If Jakub Szczęsny’s impossibly svelte Keret House
in Warsaw (the Polish Modern Art Foundation is now accepting resident applications
, by the way) came across as entirely too spacious, suck in your tummy, pop a Xanax, and get a load of Live Between Buildings, an intriguing housing proposal that makes use of the narrow crevices and alleyways found between existing buildings.
The first place winner of New Vision of the Loft 2
, an international design competition organized by Poland-based global skylight/roof window manufacturer FAKRO (the same firm that commissioned this crazy railway viaduct arch-repurposing housing scheme
in London) in cooperation with A10 New European Architecture, Live Between Buildings is the somewhat claustrophobia-inducing creation of a Danish architectural team consisting of German Ole Robin Storjohann and Poland-born Mateusz Mastalksi.
As part of the competition, entrants were challenged to “design a functional space full of natural light, using highly energy-efficient technology in order to create unconventional loft concepts, where light and space play major roles.” The competition requirements were rather open-ended with the only stipulations being to “develop the most original and timeless concept” while incorporating at least 10 FAKRO roof window products into the design.
Billing itself as being “pure Fakro,” Live Between Buildings
(PDF) certainly addressed the “unconventional” requirement and then some with an urban infill-focused proposal geared to “enable a life hyper-close to nature and city life, while at the same time exploiting the qualities of the already existing blind walls of the city.” I should also point out that while the width-challenged pocket-dwellings come in all shapes and sizes, they appear to be entirely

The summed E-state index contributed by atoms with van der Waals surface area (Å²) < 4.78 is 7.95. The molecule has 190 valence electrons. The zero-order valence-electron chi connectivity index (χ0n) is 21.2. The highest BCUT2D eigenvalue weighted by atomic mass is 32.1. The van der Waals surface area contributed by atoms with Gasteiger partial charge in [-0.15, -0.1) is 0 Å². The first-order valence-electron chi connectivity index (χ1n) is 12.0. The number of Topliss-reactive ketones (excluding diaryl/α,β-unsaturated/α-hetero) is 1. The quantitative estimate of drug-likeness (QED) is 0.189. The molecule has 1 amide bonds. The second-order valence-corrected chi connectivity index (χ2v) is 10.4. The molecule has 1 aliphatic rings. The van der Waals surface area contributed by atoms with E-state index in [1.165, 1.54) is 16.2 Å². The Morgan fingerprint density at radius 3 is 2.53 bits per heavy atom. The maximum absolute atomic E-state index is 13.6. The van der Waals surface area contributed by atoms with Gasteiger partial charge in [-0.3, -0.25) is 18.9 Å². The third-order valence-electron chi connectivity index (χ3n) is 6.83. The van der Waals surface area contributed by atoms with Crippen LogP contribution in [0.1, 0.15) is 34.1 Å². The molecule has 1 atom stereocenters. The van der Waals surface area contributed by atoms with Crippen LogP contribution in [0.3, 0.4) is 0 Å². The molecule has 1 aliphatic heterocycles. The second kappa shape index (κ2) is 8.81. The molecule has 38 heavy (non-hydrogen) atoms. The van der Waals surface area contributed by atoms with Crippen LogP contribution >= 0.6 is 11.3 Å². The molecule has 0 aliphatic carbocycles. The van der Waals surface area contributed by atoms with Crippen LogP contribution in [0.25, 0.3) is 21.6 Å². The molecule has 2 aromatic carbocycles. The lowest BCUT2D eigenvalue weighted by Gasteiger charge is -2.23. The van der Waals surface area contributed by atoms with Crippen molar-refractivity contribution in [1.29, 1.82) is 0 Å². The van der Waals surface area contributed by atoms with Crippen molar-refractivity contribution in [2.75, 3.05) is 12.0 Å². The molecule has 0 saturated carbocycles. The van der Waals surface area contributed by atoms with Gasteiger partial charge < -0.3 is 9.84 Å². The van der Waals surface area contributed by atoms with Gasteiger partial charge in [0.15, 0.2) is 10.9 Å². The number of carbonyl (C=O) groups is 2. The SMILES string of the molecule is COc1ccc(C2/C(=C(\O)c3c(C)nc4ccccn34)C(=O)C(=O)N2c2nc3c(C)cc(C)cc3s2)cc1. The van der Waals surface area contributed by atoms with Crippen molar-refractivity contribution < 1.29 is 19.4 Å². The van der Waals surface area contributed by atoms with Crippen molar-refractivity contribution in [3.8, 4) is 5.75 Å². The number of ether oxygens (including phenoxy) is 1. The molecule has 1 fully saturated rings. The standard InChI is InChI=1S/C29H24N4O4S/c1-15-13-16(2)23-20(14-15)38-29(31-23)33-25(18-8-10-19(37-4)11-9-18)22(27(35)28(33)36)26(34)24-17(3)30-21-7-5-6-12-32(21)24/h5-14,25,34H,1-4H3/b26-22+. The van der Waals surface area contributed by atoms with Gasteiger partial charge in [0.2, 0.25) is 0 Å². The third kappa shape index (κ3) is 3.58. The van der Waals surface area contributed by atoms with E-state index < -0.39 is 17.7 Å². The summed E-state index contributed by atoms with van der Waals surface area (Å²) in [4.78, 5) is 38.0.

built from windows. Pure Fakro, indeed.
As Fakro is strengthening their global presence, the Live Between Buildings way of living is also going global. We have pinpointed some possible building sites in cities around the world. Using the different roof windows available from Fakro, a wide variety of housing typologies are possible, thereby reacting to the context and culture of the specific urban setting.
With minimal footprint and facade surface, but a maximum of living quality, the Live Between Buildings project contributes to a denser, more sustainable city of the future
The competition jury notes the strengths of Sorjohann and Mastalski’s proposal:
The Jury appreciated the way the basic idea — creating small infill-dwellings inbetween existing buildings — has been worked out in extended research, thus providing models for various housing types in different cities. The plan can be realized entirely out of roof windows (with some technical adjustments) and offers an innovative idea for using empty spaces in urban fabric. The possibility of shapes is endless. The project was very beautifully drawn and communicated on a single sheet, the section describing both the architectural idea and the exciting occupation of the proposed building.
Good stuff (bonus points for hammocks and climbing walls in the bedroom) but I suppose you’d have to really like your neighbors if you were squeezed into a skylight-strewn loft in between them. Also: drapery.
As the first place winner in the competition, Living Between Buildings picked up a 5,000 euro prize. Polish teams scored both second and third places.
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